ALAN FRANKLIN COMMENTS: In 2006, when Pat and I wrote Goodbye America, Goodbye Britain, it was obvious to us that our mostly Godless, indulgent, secular societies were finished. Now more commentators are realising that there may NEVER be a recovery, that success is not guaranteed, and that from now on it is a rapid descent into unemployment, bankruptcy, food shortages and riots.
There are many reasons why God is judging our two nations in particular, and these are set out clearly in our book, starting with abortion, poor treatment of Israel and rampant immorality and perversion.
The fact that we have been so materially successful for so long just shows how much patience God has had with us, giving us time to repent. There is no sign of that, so now we are set to reap the whirlwind as the perfect financial storm breaks round our silly heads.
We will look back on 2008 as the last of the good years. Unless there is massive repentence and a change of course in both our nations, which I think highly unlikely, it is a toss up which of our countries will be first to glug down the plughole. Now here is a take on the situation from a secular writer in The Daily Telegraph. First, Christina Speight comments:
This is a desperate plea from Heffer and I endorse it completely. British opposition leader David Cameron’s New Year message is a missed opportunity to issue a call for immediate sacrifices to save the future of the nation. Most of the media and the blogs are making the traditional New Year’s silly lists of this that and the other. So few seem to have noticed that the Titanic is sinking - fast.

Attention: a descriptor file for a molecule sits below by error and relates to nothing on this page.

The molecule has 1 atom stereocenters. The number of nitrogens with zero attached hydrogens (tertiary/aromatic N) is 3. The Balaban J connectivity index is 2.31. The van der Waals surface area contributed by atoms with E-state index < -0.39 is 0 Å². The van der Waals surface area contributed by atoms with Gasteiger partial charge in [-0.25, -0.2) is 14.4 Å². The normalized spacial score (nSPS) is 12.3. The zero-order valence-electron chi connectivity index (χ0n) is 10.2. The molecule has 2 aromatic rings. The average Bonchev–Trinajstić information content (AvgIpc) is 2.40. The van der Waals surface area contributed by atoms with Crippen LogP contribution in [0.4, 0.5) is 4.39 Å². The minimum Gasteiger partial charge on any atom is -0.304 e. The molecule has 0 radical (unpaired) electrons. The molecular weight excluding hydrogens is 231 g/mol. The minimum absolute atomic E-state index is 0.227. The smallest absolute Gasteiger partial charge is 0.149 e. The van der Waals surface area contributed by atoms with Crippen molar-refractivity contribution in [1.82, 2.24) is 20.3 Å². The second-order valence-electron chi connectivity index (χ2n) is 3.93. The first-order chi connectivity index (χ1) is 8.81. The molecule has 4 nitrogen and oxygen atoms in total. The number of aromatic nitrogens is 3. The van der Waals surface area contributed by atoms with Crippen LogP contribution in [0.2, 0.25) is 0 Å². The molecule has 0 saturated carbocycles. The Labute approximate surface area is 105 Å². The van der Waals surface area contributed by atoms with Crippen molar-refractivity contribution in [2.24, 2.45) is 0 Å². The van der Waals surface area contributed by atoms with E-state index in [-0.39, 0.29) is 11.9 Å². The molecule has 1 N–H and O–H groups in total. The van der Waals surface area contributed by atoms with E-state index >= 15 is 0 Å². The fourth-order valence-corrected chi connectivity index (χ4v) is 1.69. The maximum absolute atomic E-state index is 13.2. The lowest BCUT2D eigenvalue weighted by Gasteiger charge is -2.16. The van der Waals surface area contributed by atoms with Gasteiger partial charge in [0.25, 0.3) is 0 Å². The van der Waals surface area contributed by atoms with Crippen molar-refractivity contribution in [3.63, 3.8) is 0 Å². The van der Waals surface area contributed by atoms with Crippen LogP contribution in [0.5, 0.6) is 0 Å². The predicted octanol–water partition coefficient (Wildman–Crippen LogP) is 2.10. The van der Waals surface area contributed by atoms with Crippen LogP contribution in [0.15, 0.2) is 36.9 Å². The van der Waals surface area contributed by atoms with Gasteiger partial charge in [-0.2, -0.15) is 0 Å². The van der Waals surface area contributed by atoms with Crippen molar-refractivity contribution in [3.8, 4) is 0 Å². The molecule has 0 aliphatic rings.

The Sun newspaper today recognises the two nation state we have become and calls for action. The Tories must rise to the occasion
The Tories must give us cause for hope in 2009
David Cameron and George Osborne have to start making the case for sacrifice, cuts and an end to living beyond our means.
By Simon Heffer
An email arrived for me the other day from a businessman, a shoe manufacturer, who asserted: "It could be that Britain may never recover." It is not an unusual sentiment. For the past two or three months, I have had several such messages each week. They are now more plentiful. The shoe manufacturer told me how he ran a big firm through the downturn in the 1970s, and how he knows what it is like not just to confront economic adversity, but to have to make staff redundant.
He was in no doubt about what the Government should do: "This generation must pay for the rewards it has taken or there may be nothing left for the next."
He was affronted by what he called the "five-plus million unaffected public sector workers" (the figure is more like six-plus million), the "pyramid system" of the state pension, where those receiving one are funded not by contributions they have made in the past, but by revenues contributed by those in work today.